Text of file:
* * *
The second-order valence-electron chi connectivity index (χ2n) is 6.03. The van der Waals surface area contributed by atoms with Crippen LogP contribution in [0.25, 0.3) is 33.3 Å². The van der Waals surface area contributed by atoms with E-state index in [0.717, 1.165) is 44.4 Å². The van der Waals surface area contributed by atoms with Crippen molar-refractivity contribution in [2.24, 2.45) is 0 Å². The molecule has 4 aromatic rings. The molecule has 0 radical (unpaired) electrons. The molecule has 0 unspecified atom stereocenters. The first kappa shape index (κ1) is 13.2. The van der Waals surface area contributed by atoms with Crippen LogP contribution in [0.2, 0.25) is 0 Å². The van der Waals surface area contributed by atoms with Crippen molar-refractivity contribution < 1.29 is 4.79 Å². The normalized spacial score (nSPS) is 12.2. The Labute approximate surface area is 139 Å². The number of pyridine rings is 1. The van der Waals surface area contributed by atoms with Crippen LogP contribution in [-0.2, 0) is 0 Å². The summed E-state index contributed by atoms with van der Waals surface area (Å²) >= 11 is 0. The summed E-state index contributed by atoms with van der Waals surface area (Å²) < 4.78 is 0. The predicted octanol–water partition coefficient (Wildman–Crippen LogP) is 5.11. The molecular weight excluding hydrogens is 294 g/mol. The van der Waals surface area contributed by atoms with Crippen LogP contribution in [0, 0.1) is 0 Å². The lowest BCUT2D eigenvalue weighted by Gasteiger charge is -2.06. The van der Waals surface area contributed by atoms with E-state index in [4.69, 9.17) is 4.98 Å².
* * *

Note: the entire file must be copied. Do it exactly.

The second-order valence-electron chi connectivity index (χ2n) is 6.03. The van der Waals surface area contributed by atoms with Crippen LogP contribution in [0.25, 0.3) is 33.3 Å². The van der Waals surface area contributed by atoms with E-state index in [0.717, 1.165) is 44.4 Å². The van der Waals surface area contributed by atoms with Crippen molar-refractivity contribution in [2.24, 2.45) is 0 Å². The molecule has 4 aromatic rings. The molecule has 0 radical (unpaired) electrons. The molecule has 0 unspecified atom stereocenters. The first kappa shape index (κ1) is 13.2. The van der Waals surface area contributed by atoms with Crippen LogP contribution in [0.2, 0.25) is 0 Å². The van der Waals surface area contributed by atoms with Crippen molar-refractivity contribution < 1.29 is 4.79 Å². The normalized spacial score (nSPS) is 12.2. The Labute approximate surface area is 139 Å². The number of pyridine rings is 1. The van der Waals surface area contributed by atoms with Crippen LogP contribution in [-0.2, 0) is 0 Å². The summed E-state index contributed by atoms with van der Waals surface area (Å²) >= 11 is 0. The summed E-state index contributed by atoms with van der Waals surface area (Å²) < 4.78 is 0. The predicted octanol–water partition coefficient (Wildman–Crippen LogP) is 5.11. The molecular weight excluding hydrogens is 294 g/mol. The van der Waals surface area contributed by atoms with Crippen LogP contribution in [0, 0.1) is 0 Å². The lowest BCUT2D eigenvalue weighted by Gasteiger charge is -2.06. The van der Waals surface area contributed by atoms with E-state index in [4.69, 9.17) is 4.98 Å².